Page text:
Sunday, May 20, 2012

Bulldog Drummond (1929)

The former soldier Hugh "Bulldog" Drummond (Ronald Colman) is quite bored with his new life as useless upper-class lazypants. So, as you do in such cases, he puts an advertisement into the Times, looking for adventure.

Said adventure does indeed come in form of a girl named Phyllis (Joan Bennett) who invites our hero to a conspiratorial meeting in an inn in the country. Understandably, Drummond can not resist that sort of invitation. When they meet, Phyllis, who turns out to be young, pretty and quite a friend of dramatic hand-gestures, describes her troubles to Drummond. Her father is being held captive by the evil psychiatrist Dr. Lakington (Lawrence Grant) and his cronies, the brother and sister pair (or are they?) of "Pete" Peterson (Montagu Love) and the vamp Irma (Lilyan Tashman), who torture (Lakington will turn out to be quite the fan of electricity) the old gentleman into giving them access to his money.

Clearly, this sort of thing isn't done on Drummond's watch, especially not when there's a pretty girl to impress, so he - alas with the help of his mentally handicapped friend Algy (Claud Allister) and his butler as a horrifying un-comic relief double-whammy - goes about given the blackguards whatfor.

If you ask me, early talkies like Bulldog Drummond are more of an acquired taste than silent movies ever were - after all, the silents often have a dream-like quality to make up for their theatricality the very early talkies couldn't aspire to for technical reasons. Fortunately, this free adaptation of the first adventure of Sapper's crypto-fascist, racist hero makes liking it pretty easy.

Especially since it removes the fascist elements and most of the racism and replaces them with the universal language of the more friendly elements of pulpy fun and a large amount of silly witticisms. If you ever asked yourself where the Thin Man style of mysteries in the movies came from, this might be an auspicious place to start, for the dialogue - at least whenever Algy's not concerned - is generally charming and often really funny.

It sure helps that Ronald Colman seems perfect for Drummond as the film interprets him: highly competent, difficult to perturb, and never without a witty repartee. Colman's acting is quite different from that of most of his peers on screen. Allister and Grant - if in very different ways - are both of an annoying, stagy theatricality (exactly the type of acting you expect of actors working at a point in time when the rules for sound acting on screen were still being written) which only is enhanced by the more easy-going charm Colman oozes. Bennett and Tashman, for their parts, are all over the place. There are moments when Colman seems to pull the actresses away from the old ways of stiffness; at other times, you'd find pieces of wood who are more expressive.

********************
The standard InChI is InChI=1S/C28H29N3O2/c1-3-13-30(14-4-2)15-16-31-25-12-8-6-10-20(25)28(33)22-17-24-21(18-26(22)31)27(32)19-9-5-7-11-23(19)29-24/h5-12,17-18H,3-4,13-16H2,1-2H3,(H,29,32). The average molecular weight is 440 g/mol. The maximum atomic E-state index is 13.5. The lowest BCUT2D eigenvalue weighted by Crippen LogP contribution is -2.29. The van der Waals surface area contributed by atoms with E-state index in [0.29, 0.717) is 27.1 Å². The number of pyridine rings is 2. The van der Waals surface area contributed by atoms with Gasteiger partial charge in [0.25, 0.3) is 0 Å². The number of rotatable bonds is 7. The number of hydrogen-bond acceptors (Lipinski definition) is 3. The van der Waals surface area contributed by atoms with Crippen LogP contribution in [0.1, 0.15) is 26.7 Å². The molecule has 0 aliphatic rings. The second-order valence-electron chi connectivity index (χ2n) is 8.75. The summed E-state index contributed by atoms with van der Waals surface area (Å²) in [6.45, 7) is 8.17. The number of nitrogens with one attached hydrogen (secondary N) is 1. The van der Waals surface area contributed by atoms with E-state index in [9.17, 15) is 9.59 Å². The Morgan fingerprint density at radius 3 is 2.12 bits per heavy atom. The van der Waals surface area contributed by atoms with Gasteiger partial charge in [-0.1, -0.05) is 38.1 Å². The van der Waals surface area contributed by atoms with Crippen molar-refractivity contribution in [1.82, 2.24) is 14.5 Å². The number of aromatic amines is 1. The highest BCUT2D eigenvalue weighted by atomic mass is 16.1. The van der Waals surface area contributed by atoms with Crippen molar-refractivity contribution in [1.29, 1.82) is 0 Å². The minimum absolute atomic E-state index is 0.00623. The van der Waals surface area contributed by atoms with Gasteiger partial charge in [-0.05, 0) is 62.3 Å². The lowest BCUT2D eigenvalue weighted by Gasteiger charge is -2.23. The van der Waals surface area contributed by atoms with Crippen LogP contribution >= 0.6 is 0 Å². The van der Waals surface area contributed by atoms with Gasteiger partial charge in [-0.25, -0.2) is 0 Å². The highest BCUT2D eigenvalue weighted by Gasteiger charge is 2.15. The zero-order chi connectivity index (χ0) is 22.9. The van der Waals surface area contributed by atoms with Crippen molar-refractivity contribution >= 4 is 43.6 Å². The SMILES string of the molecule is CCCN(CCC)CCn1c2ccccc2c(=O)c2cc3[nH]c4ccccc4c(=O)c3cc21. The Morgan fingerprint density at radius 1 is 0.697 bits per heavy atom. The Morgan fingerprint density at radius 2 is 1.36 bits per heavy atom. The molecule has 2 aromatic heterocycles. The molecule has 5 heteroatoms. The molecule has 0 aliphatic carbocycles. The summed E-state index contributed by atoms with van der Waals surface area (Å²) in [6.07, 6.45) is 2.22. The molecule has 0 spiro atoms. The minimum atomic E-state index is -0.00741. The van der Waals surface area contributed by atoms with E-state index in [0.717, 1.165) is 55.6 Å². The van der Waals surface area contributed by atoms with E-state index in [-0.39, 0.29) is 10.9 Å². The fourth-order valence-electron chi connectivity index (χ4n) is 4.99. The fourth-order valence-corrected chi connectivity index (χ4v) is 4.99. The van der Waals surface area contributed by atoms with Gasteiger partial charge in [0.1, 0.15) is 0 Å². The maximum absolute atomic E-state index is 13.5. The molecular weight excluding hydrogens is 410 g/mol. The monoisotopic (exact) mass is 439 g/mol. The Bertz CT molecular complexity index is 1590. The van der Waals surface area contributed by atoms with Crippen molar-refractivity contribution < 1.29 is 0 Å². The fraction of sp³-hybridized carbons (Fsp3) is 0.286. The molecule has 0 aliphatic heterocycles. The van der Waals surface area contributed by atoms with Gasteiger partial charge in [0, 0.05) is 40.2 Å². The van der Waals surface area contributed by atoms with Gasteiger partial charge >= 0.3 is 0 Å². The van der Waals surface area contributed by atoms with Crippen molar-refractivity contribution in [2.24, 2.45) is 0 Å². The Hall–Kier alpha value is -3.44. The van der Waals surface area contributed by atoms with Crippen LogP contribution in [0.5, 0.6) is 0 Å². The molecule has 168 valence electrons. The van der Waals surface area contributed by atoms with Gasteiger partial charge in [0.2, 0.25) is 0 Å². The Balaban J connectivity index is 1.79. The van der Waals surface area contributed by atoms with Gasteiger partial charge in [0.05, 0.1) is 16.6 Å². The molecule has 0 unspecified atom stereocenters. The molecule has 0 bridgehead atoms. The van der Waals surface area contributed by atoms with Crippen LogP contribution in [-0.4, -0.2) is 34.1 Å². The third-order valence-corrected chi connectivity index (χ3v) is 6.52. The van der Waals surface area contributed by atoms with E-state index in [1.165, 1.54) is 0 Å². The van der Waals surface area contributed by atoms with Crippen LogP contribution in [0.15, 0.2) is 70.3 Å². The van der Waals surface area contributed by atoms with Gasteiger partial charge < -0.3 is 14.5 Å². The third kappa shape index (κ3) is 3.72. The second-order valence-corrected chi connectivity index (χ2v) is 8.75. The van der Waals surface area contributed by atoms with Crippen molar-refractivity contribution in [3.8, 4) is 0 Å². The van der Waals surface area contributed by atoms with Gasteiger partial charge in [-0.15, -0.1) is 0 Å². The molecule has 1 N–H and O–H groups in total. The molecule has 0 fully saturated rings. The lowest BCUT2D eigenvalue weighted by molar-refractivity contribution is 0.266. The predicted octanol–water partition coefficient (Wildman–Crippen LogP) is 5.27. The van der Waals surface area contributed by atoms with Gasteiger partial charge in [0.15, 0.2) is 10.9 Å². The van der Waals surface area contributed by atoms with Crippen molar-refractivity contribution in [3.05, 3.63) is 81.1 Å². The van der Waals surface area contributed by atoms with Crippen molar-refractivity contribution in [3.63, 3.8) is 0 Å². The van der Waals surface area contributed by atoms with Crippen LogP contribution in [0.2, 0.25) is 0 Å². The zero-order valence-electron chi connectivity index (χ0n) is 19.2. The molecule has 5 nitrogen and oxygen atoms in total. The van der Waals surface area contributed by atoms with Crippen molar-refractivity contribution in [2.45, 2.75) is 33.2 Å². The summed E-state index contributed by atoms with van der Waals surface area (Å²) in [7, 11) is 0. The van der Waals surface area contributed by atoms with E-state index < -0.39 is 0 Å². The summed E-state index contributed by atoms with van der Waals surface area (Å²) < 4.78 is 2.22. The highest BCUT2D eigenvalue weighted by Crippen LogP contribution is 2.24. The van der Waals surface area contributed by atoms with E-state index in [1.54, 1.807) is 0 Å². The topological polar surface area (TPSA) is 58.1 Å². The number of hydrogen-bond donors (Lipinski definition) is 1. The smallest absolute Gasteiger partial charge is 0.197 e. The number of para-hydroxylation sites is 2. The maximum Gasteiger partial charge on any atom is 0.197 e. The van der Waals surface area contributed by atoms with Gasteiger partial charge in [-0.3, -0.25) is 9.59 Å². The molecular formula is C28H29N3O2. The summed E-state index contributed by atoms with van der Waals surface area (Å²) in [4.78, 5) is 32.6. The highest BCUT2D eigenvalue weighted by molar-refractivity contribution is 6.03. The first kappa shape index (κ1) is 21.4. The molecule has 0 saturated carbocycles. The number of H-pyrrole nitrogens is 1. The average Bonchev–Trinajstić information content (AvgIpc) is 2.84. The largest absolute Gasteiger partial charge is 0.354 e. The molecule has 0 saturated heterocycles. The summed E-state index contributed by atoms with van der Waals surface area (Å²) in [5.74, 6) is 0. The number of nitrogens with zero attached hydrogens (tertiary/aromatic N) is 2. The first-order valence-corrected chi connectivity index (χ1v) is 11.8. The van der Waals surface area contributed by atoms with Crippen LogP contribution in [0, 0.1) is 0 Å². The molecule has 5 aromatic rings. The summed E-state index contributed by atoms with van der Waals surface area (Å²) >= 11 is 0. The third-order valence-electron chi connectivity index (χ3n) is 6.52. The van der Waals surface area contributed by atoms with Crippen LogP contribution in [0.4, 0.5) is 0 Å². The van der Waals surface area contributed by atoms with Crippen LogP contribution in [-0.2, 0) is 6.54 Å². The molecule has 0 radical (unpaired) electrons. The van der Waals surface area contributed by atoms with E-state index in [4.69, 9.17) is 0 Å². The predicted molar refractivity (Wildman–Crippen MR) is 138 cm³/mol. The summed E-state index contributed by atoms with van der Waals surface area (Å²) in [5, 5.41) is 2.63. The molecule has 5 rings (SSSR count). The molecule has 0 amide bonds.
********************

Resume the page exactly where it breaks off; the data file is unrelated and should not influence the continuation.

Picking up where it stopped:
Of course, this sort of thing is to be expected of a film from this period, and it's rather more sensible to concentrate on Colman's approach - that pretty much carries every scene he is in anyway - than on all that stiffness.

F. Richard Jones's direction is pacy, and more than once, framing, use of shadows, as well as the production design by William Cameron Menzies hint at the influence of German expressionism and make the film more interesting to look at than I had expected. Some scenes seem to pre-figure Universal horror and noir, even though these films would end up to bee completely different in tone. Plus, there's a minor mad scientist lab with a torture chamber and an electric door of which our scientist is inordinately proud.

Which is symptomatic of exactly the sort of pulpy thrills Bulldog Drummond offers when it's not letting its hero run his mouth. Plot contrivances, chases and minor fights are the name of the game, and are - as such things go - completely timeless. Well, for me at least.

Seeing as the film was made in the wonderful pre-code times of 1929 (although it doesn't belong to the classic pre-code era; this stuff is more complicated than algebra), it also has the opportunity to add other timeless things that delight me, like hints of (fake) incest, double entendres, dominant women, sexually "deviant" (read "not boring") villains, torture and everything else that's fun in the movies and (disregarding the torture) in real life.

I don't want to end another write-up with the question "what's not to like?", but really, what's not to like?


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